mailing list archives
Re: FFSpy, a firefox malware PoC
From: saphex <saphex () gmail com>
Date: Tue, 26 May 2009 19:48:41 +0100
On Tue, May 26, 2009 at 4:30 PM, David Blanc <davidblanc1975 () gmail com> wrote:
On Tue, May 26, 2009 at 8:38 PM, Shell Code <technobuster () gmail com> wrote:
I would appreciate if you post replies to the list instead of sending
it only to me. My comments inline.
On Tue, May 26, 2009 at 5:10 PM, saphex <saphex () gmail com> wrote:
I fail to understand what is new or interesting in this POC. If a
person with malicious intent gains so much access to a system that he
can put his files or firefox plugins, modify existing files, etc
If you gain access to a system with the user that isn't administrator
(at least under systems that enforce user *differentiation*, read any
Linux flavour and Vista), you only have access to the users folder,
you can't install anything (especially under Linux). I guess this is
meant to be an alternative way of getting the job done.
This is not true. You can carry out attacks of the same severity by
gaining access to a Linux or Windows system as a user that isn't the
administrator. Here are a few examples:
1. Modify a vim, emacs, KDE, GNome, etc. plugin that the user uses so
that it sends user's personal content (data, files, commands executed,
etc.) from the system to a remote server.
2. Put a malicious executable file or script in the user's home
directory and execute it from start up scripts (.bashrc,
.bash_profile, etc.) so that the malicious executable file executes
whenever the user logs in. Now this malicious file can send user's
personal content to a remote server.
3. Modify or put plugins for other software to malicous stuff. Similar
to point 1.
4. Override PATH settings, aliases, put scripts, etc. so that when the
'ls' now executes 'rm' or some other malicious command so that user
ends up executing commands he did not intend to.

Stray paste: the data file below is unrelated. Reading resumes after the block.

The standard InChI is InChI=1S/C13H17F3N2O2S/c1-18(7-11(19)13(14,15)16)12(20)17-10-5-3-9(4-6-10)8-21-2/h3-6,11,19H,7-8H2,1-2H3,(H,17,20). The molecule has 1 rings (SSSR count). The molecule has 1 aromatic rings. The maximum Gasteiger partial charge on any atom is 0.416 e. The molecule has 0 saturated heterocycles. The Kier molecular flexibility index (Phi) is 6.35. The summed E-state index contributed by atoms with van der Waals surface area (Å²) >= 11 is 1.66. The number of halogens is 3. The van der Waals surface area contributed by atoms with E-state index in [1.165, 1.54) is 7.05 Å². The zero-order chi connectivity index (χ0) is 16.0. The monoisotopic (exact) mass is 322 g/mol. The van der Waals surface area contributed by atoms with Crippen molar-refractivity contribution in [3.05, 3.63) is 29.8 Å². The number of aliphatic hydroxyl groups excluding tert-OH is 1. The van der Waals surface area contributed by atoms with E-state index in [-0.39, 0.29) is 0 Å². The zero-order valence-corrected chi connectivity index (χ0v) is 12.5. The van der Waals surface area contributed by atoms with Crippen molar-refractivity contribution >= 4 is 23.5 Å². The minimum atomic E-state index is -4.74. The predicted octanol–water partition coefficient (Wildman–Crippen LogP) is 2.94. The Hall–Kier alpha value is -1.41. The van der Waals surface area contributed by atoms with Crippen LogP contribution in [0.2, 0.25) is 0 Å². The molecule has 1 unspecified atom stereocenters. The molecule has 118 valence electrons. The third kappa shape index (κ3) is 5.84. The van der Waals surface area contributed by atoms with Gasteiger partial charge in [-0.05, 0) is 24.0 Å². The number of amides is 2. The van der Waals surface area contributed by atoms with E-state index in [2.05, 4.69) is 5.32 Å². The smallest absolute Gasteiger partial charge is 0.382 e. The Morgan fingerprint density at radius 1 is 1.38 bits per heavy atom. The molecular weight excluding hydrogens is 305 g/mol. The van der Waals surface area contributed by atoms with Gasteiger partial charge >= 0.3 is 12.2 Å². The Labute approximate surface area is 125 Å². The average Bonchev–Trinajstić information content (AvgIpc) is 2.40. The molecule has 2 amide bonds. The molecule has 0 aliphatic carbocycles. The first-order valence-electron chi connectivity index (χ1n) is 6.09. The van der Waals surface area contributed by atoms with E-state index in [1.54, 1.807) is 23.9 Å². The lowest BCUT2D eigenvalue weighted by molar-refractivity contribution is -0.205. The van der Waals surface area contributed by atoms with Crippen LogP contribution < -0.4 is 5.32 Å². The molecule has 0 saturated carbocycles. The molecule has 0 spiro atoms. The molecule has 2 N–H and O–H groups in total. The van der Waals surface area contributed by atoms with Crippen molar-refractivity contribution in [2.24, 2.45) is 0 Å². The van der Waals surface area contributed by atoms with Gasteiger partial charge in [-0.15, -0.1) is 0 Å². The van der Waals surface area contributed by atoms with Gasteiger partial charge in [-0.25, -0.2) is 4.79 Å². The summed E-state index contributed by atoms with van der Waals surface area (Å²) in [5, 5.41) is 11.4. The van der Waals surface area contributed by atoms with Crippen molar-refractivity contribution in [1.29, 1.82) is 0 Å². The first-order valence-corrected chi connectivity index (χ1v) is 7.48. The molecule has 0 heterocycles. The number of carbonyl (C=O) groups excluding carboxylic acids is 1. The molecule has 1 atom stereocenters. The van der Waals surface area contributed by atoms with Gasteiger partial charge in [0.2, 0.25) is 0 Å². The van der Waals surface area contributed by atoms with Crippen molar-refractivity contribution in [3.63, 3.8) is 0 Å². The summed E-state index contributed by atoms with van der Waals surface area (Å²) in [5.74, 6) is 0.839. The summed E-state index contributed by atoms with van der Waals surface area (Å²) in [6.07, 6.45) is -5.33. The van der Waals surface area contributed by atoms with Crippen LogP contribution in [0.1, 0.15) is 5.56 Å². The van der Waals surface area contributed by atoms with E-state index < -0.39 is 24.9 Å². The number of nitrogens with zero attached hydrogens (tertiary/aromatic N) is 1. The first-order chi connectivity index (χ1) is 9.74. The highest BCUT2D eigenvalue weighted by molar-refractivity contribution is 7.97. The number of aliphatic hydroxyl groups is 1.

5. ... and much more ...
From the POC it seems that somehow the attacker has to gain physical
access to the system or do some social engineering attack to fool the
user in installing or modifying his existing plugins. The PoC does not
explain how this is done.
To you know the download and execute payload for exploits? Make an
application that changes the files, then use that payload in some
exploit. People just want everything done. Just click, download, use,
and call them self l33ts .
How is it any different from the attack scenarios I have explained in
case of vim, emacs, KDE, GNome, Linux shell, etc.?
Maybe this is nothing new, but I think that the way to do it is new.
Because you don't install anything, and the point to be proven here is
that Firefox add-on system is security flawed from the very beginning.
So, are you saying vim, emacs and the plugin system of every other
software on the earth is security flawed from the very beginning?
I believe saphex or the author of the so-called-PoC, Duarte Silva do
not understand the concept of privileges and security vulnerabilities.
By the way, are saphex and Duarte Silva two different persons or
saphex == Duarte Silva?
Coming back to the topic of privileges, any Firefox addon runs in the
context of the user running the browser. So, the addon can do whatever
the user running the browser can. The same holds true for plugins of
other software too as Shell Code has correctly explained. For example,
an emacs plugin can do whatever the user running the emacs can.
So, if saphex or Duarte Silva argues that this is a security flaw in
Firefox addon mechanism, they will also argue that this is a security
flaw in emacs, Windows, Eclipse and every other OS and software. Such
an argument, without any doubt, is lame and stupid as most people
trained in computer security would agree.
"Only two things are infinite, the universe and human stupidity, and
I'm not sure about the former." - by Albert Einstein.
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